Should I enter a quilt show?

Entering a quilt show can be a scary but worthwhile process for any quilter. How do you know when you are ready to take the plunge and jump into the pool of quilts ready to be examined and evaluated? What does it mean to enter a “juried show?”

It is my personal belief that every quilter owes it to themselves to display their work in at least one quilt show. There is nothing like seeing your work hung on a wall or from a full-size display for everyone to admire. The best place for your first-ever show is a non-juried exhibit. Many quilt guilds will have regular shows that showcase their members’ work on an annual or semi-annual basis. These are often held in a church, school or other public space and open to the public for a small fee. A show such as this is a wonderful way to see quilts of all styles and levels of expertise together in one space. Because ribbons are not awarded, all quilters are able to enjoy entering their quilt without fear of being judged on their workmanship.

Jack's Beanstalk1980 Caron Mosey A juried show or exhibition is one in which photos of quilts are submitted months ahead of the competition. A panel of judges selects quilts which will go forward in the competition and be exhibited in the show. Quilters are then notified of their status, and ship their quilts in time for the competition. A second round of judging takes place prior to the show opening, and winners are selected in a number of categories. Quilts are hung, and ribbons are placed on the winning entries.

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It is always exciting to walk into a show and find a ribbon on your quilt. The joy that you feel when you see people admiring your winning quilt is unlike no other. In contrast, when you enter a show and do not receive a ribbon, it can be very disheartening.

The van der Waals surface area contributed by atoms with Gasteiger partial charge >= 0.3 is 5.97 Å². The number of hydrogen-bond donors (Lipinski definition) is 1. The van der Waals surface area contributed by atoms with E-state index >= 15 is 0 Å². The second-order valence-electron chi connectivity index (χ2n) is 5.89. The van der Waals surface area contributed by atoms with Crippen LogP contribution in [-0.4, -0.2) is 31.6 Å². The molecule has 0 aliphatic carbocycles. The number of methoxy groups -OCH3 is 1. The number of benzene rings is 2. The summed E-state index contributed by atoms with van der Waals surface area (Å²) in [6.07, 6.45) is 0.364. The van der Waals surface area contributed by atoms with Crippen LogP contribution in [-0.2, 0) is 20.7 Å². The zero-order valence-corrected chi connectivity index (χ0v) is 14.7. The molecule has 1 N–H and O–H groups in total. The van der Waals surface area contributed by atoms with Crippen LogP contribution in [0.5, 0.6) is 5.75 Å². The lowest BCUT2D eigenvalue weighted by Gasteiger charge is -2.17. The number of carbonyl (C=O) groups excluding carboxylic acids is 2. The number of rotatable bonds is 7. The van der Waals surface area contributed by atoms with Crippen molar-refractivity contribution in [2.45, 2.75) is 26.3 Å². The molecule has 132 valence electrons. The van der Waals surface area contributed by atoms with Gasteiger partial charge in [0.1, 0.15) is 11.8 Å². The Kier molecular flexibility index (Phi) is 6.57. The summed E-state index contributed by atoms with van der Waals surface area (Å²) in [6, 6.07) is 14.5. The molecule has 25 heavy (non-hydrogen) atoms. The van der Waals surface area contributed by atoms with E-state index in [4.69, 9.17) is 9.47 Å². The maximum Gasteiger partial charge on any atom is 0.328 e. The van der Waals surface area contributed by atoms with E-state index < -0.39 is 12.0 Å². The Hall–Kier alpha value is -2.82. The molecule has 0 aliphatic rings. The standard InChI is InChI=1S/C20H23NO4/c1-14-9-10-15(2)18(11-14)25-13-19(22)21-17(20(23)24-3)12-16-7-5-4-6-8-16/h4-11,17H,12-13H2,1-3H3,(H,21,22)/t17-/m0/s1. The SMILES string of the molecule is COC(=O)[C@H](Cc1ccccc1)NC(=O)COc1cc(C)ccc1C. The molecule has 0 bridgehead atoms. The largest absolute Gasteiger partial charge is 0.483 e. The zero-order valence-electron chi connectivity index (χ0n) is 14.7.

Bars With Stars1983 Caron Mosey How you react to the outcomes of a juried show depends on what you expected when you entered the show in the first place. Were you expecting a ribbon when you entered, or were you entering the competition looking for constructive criticism? Personally, I look for feedback to help make me a better quilter!

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A juried competition must have experienced, highly-regarded quilters for judges. NQA certified judges are always preferred, as they go through a rigorous certification process and know what to look for. Always keep in mind that judges are only human. If they are comparing three quilts of equal excellence, they will choose the one they like first. It is tremendously helpful to have written feedback from the judges following any competition. That is the feedback I always look for when I enter. What was good about my quilt? What do I need to work on? Are there classes that might help me improve in these areas?

DSC02032Studying winning quilts during a show helps me better understand what I need to be working on. What do good bindings look like? Quilting stitches? Applique and piecing techniques? By looking critically at blue ribbon quilts and by taking good notes during the show, I create for myself a list of items to focus on in my own work. No one improves in any aspect of life unless they practice and self-analyze their own work.

Enter a quilt show. Help yourself grow!